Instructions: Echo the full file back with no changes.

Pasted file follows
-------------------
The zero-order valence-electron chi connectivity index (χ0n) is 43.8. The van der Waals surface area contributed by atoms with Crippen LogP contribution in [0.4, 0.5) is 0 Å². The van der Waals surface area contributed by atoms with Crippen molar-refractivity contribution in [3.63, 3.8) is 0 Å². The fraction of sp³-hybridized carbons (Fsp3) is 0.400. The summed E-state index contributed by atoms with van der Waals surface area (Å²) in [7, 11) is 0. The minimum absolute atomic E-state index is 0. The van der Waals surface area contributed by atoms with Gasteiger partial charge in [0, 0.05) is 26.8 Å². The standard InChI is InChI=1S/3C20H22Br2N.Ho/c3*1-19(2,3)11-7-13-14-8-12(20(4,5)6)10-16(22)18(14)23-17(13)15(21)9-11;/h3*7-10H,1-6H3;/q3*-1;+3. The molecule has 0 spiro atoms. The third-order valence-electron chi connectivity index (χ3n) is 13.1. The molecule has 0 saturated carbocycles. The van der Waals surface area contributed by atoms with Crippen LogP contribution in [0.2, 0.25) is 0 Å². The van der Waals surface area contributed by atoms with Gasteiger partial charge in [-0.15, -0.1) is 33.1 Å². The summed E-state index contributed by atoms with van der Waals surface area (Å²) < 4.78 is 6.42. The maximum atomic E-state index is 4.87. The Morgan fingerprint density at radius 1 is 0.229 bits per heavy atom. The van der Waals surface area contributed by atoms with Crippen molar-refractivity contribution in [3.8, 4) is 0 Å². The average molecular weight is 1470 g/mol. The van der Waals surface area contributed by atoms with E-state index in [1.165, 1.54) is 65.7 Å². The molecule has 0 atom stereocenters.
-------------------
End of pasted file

The zero-order valence-electron chi connectivity index (χ0n) is 43.8. The van der Waals surface area contributed by atoms with Crippen LogP contribution in [0.4, 0.5) is 0 Å². The van der Waals surface area contributed by atoms with Crippen molar-refractivity contribution in [3.63, 3.8) is 0 Å². The fraction of sp³-hybridized carbons (Fsp3) is 0.400. The summed E-state index contributed by atoms with van der Waals surface area (Å²) in [7, 11) is 0. The minimum absolute atomic E-state index is 0. The van der Waals surface area contributed by atoms with Gasteiger partial charge in [0, 0.05) is 26.8 Å². The standard InChI is InChI=1S/3C20H22Br2N.Ho/c3*1-19(2,3)11-7-13-14-8-12(20(4,5)6)10-16(22)18(14)23-17(13)15(21)9-11;/h3*7-10H,1-6H3;/q3*-1;+3. The molecule has 0 spiro atoms. The third-order valence-electron chi connectivity index (χ3n) is 13.1. The molecule has 0 saturated carbocycles. The van der Waals surface area contributed by atoms with Crippen LogP contribution in [0.2, 0.25) is 0 Å². The van der Waals surface area contributed by atoms with Gasteiger partial charge in [-0.15, -0.1) is 33.1 Å². The summed E-state index contributed by atoms with van der Waals surface area (Å²) < 4.78 is 6.42. The maximum atomic E-state index is 4.87. The Morgan fingerprint density at radius 1 is 0.229 bits per heavy atom. The van der Waals surface area contributed by atoms with Crippen molar-refractivity contribution in [3.8, 4) is 0 Å². The average molecular weight is 1470 g/mol. The van der Waals surface area contributed by atoms with E-state index in [1.165, 1.54) is 65.7 Å². The molecule has 0 atom stereocenters.